Miguel BAEZ, etc., et al., Respondents, v. John SUGRUE, et al., Appellants.
In an action to recover damages for personal injuries, etc., the defendants appeal, as limited by their brief, from so much of an order of the Supreme Court, Kings County (Barron, J.), dated June 7, 2001, as denied those branches of their motions which were for summary judgment dismissing the complaint, to preclude the plaintiffs' expert witnesses from testifying at trial, and to compel the plaintiff Ann Baez to undergo intelligence testing, and granted that branch of the plaintiffs' cross motion which was for a protective order.
ORDERED that the order is affirmed insofar as appealed from, with costs.
The infant plaintiffs resided with their mother in a pre-1960 multiple dwelling located in Brooklyn and owned by the defendants. During their tenancy, they were diagnosed as lead-poisoned due to elevated blood lead levels. The Department of Health (hereinafter the DOH) was notified and conducted an investigation. The DOH found lead-paint violations on 27 of 28 tested surfaces. The plaintiffs commenced this action alleging that both infant plaintiffs suffered from plumbism, brain damage, and various learning disabilities and behavioral problems as a result of their exposure to lead-based paint in the subject premises. After the note of issue was filed, the defendants moved, inter alia, to compel the plaintiff mother to submit to intelligence testing as required by the preliminary conference order. The plaintiffs cross-moved, inter alia, for a protective order. The defendants then moved for summary judgment, or in the alternative, for an order precluding the plaintiffs from presenting expert testimony on the issues of causation and damages. The Supreme Court denied the defendants' motions and granted that branch of the plaintiffs' cross motion which was for a protective order with respect to maternal intelligence testing. We affirm.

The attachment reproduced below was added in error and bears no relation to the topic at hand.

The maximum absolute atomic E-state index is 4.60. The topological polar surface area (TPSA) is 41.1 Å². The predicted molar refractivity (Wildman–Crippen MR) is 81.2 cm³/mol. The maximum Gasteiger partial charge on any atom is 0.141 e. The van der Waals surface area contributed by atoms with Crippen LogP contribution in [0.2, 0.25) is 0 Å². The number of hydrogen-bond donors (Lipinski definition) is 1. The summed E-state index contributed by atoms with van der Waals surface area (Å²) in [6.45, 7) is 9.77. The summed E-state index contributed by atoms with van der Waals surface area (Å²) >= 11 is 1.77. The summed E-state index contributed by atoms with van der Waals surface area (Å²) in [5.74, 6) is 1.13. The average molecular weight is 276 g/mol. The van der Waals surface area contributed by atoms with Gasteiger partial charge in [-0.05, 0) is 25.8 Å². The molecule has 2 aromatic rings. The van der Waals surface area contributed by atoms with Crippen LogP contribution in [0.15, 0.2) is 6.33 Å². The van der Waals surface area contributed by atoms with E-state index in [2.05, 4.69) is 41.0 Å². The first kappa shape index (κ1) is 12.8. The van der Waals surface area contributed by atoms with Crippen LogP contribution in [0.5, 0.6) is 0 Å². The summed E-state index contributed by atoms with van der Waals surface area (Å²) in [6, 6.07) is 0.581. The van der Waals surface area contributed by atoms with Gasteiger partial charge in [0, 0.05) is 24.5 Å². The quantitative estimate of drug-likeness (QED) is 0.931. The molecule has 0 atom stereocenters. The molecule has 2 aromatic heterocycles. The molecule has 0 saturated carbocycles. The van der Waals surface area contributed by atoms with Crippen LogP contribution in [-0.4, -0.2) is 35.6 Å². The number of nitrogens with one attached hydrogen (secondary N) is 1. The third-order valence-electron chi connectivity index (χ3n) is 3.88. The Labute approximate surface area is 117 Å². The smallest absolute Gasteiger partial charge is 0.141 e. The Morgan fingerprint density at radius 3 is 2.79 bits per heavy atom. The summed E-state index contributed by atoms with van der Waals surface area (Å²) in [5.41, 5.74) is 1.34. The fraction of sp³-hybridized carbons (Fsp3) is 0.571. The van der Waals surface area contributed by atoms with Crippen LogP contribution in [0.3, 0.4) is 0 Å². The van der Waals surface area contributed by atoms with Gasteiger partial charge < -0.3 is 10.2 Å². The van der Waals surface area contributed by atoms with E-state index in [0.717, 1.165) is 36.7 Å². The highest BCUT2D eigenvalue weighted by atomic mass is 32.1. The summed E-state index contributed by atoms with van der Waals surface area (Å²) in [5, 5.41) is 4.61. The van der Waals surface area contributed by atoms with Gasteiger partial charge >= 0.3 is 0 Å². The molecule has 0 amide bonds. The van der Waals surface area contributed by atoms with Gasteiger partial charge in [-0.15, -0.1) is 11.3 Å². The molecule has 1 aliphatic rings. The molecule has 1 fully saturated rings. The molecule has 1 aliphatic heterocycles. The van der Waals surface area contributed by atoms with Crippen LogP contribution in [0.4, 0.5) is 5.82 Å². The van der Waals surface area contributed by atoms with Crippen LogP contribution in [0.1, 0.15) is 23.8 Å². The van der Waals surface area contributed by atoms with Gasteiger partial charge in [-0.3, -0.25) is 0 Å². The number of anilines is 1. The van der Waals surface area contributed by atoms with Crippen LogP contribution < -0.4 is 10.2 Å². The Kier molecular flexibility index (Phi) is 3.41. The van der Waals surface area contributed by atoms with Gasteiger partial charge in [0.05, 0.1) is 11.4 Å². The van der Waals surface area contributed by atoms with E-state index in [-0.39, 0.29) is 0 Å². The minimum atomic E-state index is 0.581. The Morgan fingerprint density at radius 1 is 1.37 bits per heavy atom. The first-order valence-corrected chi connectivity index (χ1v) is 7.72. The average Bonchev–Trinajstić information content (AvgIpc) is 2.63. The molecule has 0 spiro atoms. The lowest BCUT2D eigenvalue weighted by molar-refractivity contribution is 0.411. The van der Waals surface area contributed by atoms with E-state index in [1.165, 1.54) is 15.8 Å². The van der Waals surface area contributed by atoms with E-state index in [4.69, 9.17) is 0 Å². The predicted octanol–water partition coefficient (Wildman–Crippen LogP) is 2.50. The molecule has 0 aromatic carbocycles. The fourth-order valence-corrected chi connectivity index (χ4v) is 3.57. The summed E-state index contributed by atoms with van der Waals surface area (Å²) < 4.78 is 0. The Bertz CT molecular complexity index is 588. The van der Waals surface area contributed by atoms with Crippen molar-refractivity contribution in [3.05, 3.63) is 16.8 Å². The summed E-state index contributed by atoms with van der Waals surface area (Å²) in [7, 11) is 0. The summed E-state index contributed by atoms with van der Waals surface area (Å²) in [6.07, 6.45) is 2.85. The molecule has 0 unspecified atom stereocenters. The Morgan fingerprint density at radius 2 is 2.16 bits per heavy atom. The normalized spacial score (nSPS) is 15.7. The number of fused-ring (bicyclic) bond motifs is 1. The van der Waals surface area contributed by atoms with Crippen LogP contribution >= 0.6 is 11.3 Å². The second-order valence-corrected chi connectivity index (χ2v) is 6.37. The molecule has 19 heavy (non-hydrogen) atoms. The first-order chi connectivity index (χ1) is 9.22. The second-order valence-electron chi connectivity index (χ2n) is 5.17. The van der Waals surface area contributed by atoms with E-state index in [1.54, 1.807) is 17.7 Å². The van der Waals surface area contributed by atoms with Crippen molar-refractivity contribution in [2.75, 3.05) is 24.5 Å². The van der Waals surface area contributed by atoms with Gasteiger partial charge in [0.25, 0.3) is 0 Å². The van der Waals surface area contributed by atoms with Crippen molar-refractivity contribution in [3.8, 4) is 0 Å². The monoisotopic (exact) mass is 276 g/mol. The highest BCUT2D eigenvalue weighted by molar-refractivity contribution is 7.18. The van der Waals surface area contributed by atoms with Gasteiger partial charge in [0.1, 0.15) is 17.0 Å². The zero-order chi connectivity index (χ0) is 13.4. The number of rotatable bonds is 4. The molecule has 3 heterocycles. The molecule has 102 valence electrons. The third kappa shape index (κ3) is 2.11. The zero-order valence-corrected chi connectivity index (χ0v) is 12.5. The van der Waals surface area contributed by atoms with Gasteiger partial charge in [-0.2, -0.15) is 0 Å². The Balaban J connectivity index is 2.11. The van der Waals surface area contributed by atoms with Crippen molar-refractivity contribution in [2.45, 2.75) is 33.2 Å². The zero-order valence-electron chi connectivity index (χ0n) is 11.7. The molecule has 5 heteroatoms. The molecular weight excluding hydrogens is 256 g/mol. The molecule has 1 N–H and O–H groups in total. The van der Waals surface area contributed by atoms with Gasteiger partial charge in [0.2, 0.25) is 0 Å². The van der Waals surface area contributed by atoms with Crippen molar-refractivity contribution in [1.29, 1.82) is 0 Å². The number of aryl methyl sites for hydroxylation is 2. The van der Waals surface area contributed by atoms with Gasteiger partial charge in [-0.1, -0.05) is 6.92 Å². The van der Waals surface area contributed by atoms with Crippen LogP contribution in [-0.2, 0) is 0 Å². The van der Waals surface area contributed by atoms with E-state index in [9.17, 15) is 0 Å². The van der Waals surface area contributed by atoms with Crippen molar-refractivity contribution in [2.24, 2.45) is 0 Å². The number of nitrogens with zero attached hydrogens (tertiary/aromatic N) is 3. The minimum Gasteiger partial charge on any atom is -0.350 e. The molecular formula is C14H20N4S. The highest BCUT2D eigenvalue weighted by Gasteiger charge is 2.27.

As the proponents of the summary judgment motion, the defendants were required to submit sufficient evidence in admissible form to establish their prima facie entitlement to judgment as a matter of law (see Winegrad v. New York Univ. Med. Center., 64 N.Y.2d 851, 487 N.Y.S.2d 316, 476 N.E.2d 642). The unsworn physicians' reports on which the defendants relied were not in admissible form, and as such were not capable of establishing a prima facie case on the issue of causation (see CPLR 3212[b]; Washington v. City of Yonkers, 293 A.D.2d 741, 742 N.Y.S.2d 316; Hargrove v. Baltic Estates, 278 A.D.2d 278, 717 N.Y.S.2d 320). In any event, the reports were based on conclusions unsupported by the record and on mere conjecture. Though both doctors stated that the infant plaintiffs' medical records were devoid of any indication that the infant plaintiffs suffered from symptoms of plumbism, one of the doctors noted that the DOH records indicated that the infant plaintiff Miguel Baez complained of irritability, abdominal pain, and vomiting. The other doctor did not review the DOH records at all. Neither doctor specified why the level of lead exposure experienced by the infant plaintiffs was insufficient to cause their cognitive and behavioral problems. Their unfounded attribution of these problems to socio-economic factors was insufficient to establish the defendants' entitlement to judgment as a matter of law (see Juarez v. Wavecrest Mgt. Team, 88 N.Y.2d 628, 649 N.Y.S.2d 115, 672 N.E.2d 135). Because the defendants failed to make a prima facie case, their motion must be denied regardless of the sufficiency of the plaintiffs' opposing papers (see Winegrad v. New York Univ. Med. Center, supra).
The Supreme Court providently exercised its discretion in granting that branch of the plaintiffs' cross motion which was for a protective order regarding maternal intelligence testing, because the defendants failed to demonstrate how maternal intelligence testing was material and necessary to their defense of this action (see CPLR 3103[a]; Andon v. 302-304 Mott St. Assocs., 94 N.Y.2d 740, 709 N.Y.S.2d 873, 731 N.E.2d 589; Byck v. Byck, 294 A.D.2d 456, 743 N.Y.S.2d 126; Pagan v. Penthouse Mfg. Co., 121 A.D.2d 374, 502 N.Y.S.2d 802). The Supreme Court properly denied that branch of the defendants' motion which was to preclude the plaintiffs' expert witnesses from testifying at trial, because they failed to demonstrate that they made a diligent effort to resolve this discovery dispute and that the plaintiffs' failure to disclose was willful (see CPLR 3101[d] and 3126; 22 NYCRR 202.7[a] ; Blade v. Town of N. Hempstead, 277 A.D.2d 268, 715 N.Y.S.2d 735; Barnes v. NYNEX, Inc., 274 A.D.2d 368, 711 N.Y.S.2d 893).